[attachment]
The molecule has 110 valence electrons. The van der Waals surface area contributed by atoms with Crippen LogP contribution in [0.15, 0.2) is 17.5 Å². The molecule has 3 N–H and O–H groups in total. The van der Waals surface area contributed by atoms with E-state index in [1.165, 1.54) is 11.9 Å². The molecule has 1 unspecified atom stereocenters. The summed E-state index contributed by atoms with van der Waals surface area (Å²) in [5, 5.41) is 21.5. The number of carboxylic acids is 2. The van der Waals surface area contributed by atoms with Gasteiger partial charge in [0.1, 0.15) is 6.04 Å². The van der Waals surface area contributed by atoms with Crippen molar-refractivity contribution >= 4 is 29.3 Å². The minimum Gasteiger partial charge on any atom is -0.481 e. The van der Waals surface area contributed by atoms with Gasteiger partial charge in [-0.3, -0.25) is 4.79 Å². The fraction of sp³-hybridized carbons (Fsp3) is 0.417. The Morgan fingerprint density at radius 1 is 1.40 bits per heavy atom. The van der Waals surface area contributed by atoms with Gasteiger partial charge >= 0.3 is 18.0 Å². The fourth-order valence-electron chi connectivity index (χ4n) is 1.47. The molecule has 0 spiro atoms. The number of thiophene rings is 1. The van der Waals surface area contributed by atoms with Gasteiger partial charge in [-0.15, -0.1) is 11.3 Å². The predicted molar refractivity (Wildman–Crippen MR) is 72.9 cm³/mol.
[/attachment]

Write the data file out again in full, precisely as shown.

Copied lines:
The molecule has 110 valence electrons. The van der Waals surface area contributed by atoms with Crippen LogP contribution in [0.15, 0.2) is 17.5 Å². The molecule has 3 N–H and O–H groups in total. The van der Waals surface area contributed by atoms with E-state index in [1.165, 1.54) is 11.9 Å². The molecule has 1 unspecified atom stereocenters. The summed E-state index contributed by atoms with van der Waals surface area (Å²) in [5, 5.41) is 21.5. The number of carboxylic acids is 2. The van der Waals surface area contributed by atoms with Gasteiger partial charge in [0.1, 0.15) is 6.04 Å². The van der Waals surface area contributed by atoms with Crippen molar-refractivity contribution >= 4 is 29.3 Å². The minimum Gasteiger partial charge on any atom is -0.481 e. The van der Waals surface area contributed by atoms with Gasteiger partial charge in [-0.3, -0.25) is 4.79 Å². The fraction of sp³-hybridized carbons (Fsp3) is 0.417. The Morgan fingerprint density at radius 1 is 1.40 bits per heavy atom. The van der Waals surface area contributed by atoms with Gasteiger partial charge >= 0.3 is 18.0 Å². The fourth-order valence-electron chi connectivity index (χ4n) is 1.47. The molecule has 0 spiro atoms. The number of thiophene rings is 1. The van der Waals surface area contributed by atoms with Gasteiger partial charge in [-0.15, -0.1) is 11.3 Å². The predicted molar refractivity (Wildman–Crippen MR) is 72.9 cm³/mol.